Research and Indigenous Librarianship in Canada
PublisherCanadian Journal of Academic Librarianship
Peer Reviewed StatusPeer Reviewed
MetadataShow full item record
This thought piece provides helpful information about ethical research practices related to research involving Indigenous peoples so that academic librarians (both Indigenous and non-Indigenous) are better informed about the complex issues that exist and arise in such endeavours. Woven throughout the paper are guidance and strategies to avoid causing harm when doing research with Indigenous peoples and communities, such as misrepresenting Indigenous peoples, cultures, and epistemologies. A brief account of the legacy of a long history of unethical research practices conducted by Western researchers who extracted Indigenous knowledge speaks to why Indigenous peoples do not trust academic research projects. Researchers need to question their own motives when they consider conducting research with Indigenous peoples and to respect that we want to be involved in our own solutions and in research that utilizes Indigenous values, with the goal that “nothing [is done] about us without us.” Key to building relationships and finding success in the research undertaken are an in-depth understanding of Indigenous protocols, values, and ways of knowing, as well as evidence of the researcher making a long-term commitment to the research and the community. Further, such an understanding provides an access point for librarians to contribute to the decolonization of library services while supporting Indigenous researchers.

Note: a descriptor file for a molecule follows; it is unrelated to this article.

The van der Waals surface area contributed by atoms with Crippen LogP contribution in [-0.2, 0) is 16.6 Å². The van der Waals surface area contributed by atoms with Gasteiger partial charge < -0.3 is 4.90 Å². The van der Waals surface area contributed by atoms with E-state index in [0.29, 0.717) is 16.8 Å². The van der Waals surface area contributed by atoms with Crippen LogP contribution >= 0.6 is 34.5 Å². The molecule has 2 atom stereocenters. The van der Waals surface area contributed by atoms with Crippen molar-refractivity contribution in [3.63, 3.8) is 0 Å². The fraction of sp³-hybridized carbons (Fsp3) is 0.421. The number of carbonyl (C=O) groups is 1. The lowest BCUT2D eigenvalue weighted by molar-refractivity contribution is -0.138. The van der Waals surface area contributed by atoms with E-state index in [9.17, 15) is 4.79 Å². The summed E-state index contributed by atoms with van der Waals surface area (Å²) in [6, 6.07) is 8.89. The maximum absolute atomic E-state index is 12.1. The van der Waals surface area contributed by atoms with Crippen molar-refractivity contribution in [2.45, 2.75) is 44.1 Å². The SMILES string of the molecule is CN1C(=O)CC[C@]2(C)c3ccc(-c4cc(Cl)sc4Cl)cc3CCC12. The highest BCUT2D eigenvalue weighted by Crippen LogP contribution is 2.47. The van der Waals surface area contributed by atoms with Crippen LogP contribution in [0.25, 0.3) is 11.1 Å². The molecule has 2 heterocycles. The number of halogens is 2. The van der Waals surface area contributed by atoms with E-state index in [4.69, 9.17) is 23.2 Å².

CitationLee, Deborah (2019). Research and Indigenous Librarianship. Canadian Journal of Academic Librarianship, Vol. 5, pp. 1-22.
Indigenous librarianship, Indigenous protocols, Indigenous research methodologies